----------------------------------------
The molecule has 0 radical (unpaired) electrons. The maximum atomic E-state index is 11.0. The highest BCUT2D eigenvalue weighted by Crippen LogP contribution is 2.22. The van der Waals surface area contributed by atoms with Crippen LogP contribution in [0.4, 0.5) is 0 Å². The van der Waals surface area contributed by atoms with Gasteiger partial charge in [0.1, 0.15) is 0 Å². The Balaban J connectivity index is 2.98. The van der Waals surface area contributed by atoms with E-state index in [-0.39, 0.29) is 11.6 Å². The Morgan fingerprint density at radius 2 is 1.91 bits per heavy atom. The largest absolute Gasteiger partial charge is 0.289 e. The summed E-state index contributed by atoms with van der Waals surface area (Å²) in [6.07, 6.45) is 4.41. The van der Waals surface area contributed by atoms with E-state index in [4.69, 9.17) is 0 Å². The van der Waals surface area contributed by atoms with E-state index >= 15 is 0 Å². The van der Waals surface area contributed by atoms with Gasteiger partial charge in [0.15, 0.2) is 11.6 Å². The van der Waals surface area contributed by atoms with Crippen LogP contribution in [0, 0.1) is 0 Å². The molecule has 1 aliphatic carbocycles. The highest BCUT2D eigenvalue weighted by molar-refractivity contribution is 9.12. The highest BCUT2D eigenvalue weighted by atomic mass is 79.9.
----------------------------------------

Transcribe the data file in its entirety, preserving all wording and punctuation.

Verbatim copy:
The molecule has 0 radical (unpaired) electrons. The maximum atomic E-state index is 11.0. The highest BCUT2D eigenvalue weighted by Crippen LogP contribution is 2.22. The van der Waals surface area contributed by atoms with Crippen LogP contribution in [0.4, 0.5) is 0 Å². The van der Waals surface area contributed by atoms with Gasteiger partial charge in [0.1, 0.15) is 0 Å². The Balaban J connectivity index is 2.98. The van der Waals surface area contributed by atoms with E-state index in [-0.39, 0.29) is 11.6 Å². The Morgan fingerprint density at radius 2 is 1.91 bits per heavy atom. The largest absolute Gasteiger partial charge is 0.289 e. The summed E-state index contributed by atoms with van der Waals surface area (Å²) in [6.07, 6.45) is 4.41. The van der Waals surface area contributed by atoms with E-state index in [4.69, 9.17) is 0 Å². The van der Waals surface area contributed by atoms with E-state index >= 15 is 0 Å². The van der Waals surface area contributed by atoms with Gasteiger partial charge in [0.15, 0.2) is 11.6 Å². The van der Waals surface area contributed by atoms with Crippen LogP contribution in [0, 0.1) is 0 Å². The molecule has 1 aliphatic carbocycles. The highest BCUT2D eigenvalue weighted by molar-refractivity contribution is 9.12. The highest BCUT2D eigenvalue weighted by atomic mass is 79.9.